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Japan and the United States have finalized a plan to realign U.S. military bases in Japan by 2014. The plan, adopted at a “two-plus-two” meeting in Washington D.C. of the two countries’ ministers in charge of foreign affairs and defense, has two objectives: One is to reduce the burden on local citizens and municipalities near U.S. military facilities, especially the burden on Okinawa, which accounts for 75 percent of all area in Japan dedicated to U.S. military facilities. The other is to strengthen the U.S. capability to deal with military contingencies even if they occur far away from Japan.

The plan is part of Washington’s global-posture realignment effort, which includes a strengthening of its force structure in the Pacific theater. Under the plan, Japan will be further integrated into the U.S. global strategy. Thus it may drastically change the character of Japan-U.S. security relations. It is regrettable, therefore, that the Japanese government has agreed to the force realignment without putting the essential nature of the plan to a public debate.

The main purpose of the U.S. force realignment on a global scale is to deal with new threats, including terrorist attacks, following 9/11. The realignment is designed to reduce forward deployment in Asia and Europe and make it more compact and mobile. Clear roles are envisaged for America’s allies to perform.

In their joint statement, the four ministers said “implementation of the realignment initiatives will lead to a new phase in alliance cooperation and strengthened alliance capabilities in the region.” They also “emphasized the importance of examining the scope of security and defense cooperation to enhance the alliance’s capability to respond to diverse challenges in the evolving regional and global security environment.” The move could lead to a deviation from the basic framework of the Japan-U.S. Security Treaty, whose purpose is to maintain peace in Japan and the Far East.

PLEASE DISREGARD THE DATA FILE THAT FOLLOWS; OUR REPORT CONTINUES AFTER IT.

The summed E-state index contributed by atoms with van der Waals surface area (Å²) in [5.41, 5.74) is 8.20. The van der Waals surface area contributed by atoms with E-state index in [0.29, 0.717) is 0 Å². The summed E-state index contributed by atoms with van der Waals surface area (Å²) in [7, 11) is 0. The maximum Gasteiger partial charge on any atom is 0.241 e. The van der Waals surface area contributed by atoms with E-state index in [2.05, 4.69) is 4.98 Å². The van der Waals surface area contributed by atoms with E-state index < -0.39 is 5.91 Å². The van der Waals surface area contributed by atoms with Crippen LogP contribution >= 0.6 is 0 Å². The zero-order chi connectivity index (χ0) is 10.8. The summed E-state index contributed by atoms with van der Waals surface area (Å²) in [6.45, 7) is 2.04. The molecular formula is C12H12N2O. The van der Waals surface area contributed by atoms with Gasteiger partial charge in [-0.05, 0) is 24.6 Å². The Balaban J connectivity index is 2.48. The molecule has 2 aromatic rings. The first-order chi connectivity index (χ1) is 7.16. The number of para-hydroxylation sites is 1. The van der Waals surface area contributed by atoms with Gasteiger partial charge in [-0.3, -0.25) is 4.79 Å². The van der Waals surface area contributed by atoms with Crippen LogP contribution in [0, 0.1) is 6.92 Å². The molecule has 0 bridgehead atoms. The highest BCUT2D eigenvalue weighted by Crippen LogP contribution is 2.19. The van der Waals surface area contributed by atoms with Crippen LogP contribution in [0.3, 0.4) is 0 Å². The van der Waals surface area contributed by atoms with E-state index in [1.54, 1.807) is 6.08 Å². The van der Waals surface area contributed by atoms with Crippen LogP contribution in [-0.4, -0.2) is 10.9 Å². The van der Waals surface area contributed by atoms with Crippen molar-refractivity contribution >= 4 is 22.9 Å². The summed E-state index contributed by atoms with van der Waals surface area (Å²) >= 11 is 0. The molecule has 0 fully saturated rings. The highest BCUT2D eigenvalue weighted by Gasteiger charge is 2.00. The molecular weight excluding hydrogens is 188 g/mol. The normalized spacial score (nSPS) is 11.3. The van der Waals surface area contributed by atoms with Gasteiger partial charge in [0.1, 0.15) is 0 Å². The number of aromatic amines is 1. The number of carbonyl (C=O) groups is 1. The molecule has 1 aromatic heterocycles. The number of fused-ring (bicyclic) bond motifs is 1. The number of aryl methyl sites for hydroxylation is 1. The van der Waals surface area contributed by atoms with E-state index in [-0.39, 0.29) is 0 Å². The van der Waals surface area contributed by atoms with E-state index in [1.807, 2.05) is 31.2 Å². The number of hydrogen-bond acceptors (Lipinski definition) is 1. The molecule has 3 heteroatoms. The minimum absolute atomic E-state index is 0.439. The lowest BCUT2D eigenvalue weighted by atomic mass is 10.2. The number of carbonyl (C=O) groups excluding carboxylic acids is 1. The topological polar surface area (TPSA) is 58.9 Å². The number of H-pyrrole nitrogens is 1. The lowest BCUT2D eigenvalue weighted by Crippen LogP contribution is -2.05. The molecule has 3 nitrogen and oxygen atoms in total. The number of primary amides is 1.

Prime Minister Junichiro Koizumi needs to explain to the people what kind of security policy and setup he wants Japan to pursue in the years to come — the most important point related to the realignment plan. To impose a new security policy without a thorough public debate would be an aberration in establishing an overall security and diplomatic framework for the nation.

In an apparent effort to reduce the burden on Okinawa, the plan calls for the completion of two 1,800-meter runways, including 200-meter overruns, in a V shape on part of Marine Camp Schwab’s land and the adjacent waters of Nago by 2014, and to relocate the U.S. Marine Corps Futenma Air Station. The U.S. will also move about 8,000 troops of the 3rd Marine Expeditionary Force, and about 9,000 of their dependents to Guam, with Japan shouldering $6.09 billion of the estimated $10.27 billion relocation cost. Six percent of Okinawa’s area now occupied by U.S. military facilities will revert to Japan.

But the core of the plan is stepped up interoperability and integration of functions between U.S. forces and the Japanese Self-Defense Forces. The U.S. Army will move UEx, a new command known as “Unit of Employment X,” from 1st Corps in Washington State to Camp Zama, Kanagawa Prefecture, apparently with contingencies on the Korean Peninsula in mind. The U.S. Army command and control structure at Camp Zama will be transformed by U.S. fiscal year 2008. The headquarters of Japan’s Ground Self-Defense Force’s Central Readiness Force will locate there by Japan’s fiscal year 2012.

The Air Self-Defense Force’s Air Defense Command will relocate to Yokota Air Base in Tokyo by fiscal year 2010. U.S. aircraft from Kadena, Misawa and Iwakuni will eventually use six ASDF bases — from Hokkaido to Kyushu — for joint exercises.

Japan and the U.S. will also deepen cooperation in the field of missile defense. A Japan-U.S. joint operations coordination center at Yokota will include a collocated air and missile defense coordination function. A new U.S. X-Band radar will be installed at the ASDF Shariki Air Base in Aomori Prefecture; the U.S. will share X-Band radar data with Japan. Advanced Patriot PAC-3 missiles will be deployed inside U.S. facilities in Japan. The two countries are to start joint development of seaborne SM3 missiles during the current fiscal year.

The U.S. force realignment in Japan is clearly oriented more toward strengthening deterrence through integration of Japanese and U.S. capabilities.

Apparently with China’s military buildup in mind, the four ministers called for more transparency in military modernization in the region. Still, some neighboring countries may deem strengthened Japan-U.S. military cooperation a threat or an attempt to dominate the region. Cautious and prudent behavior is thus demanded of Japan to reduce possible tensions and to foster mutual trust with neighbors.

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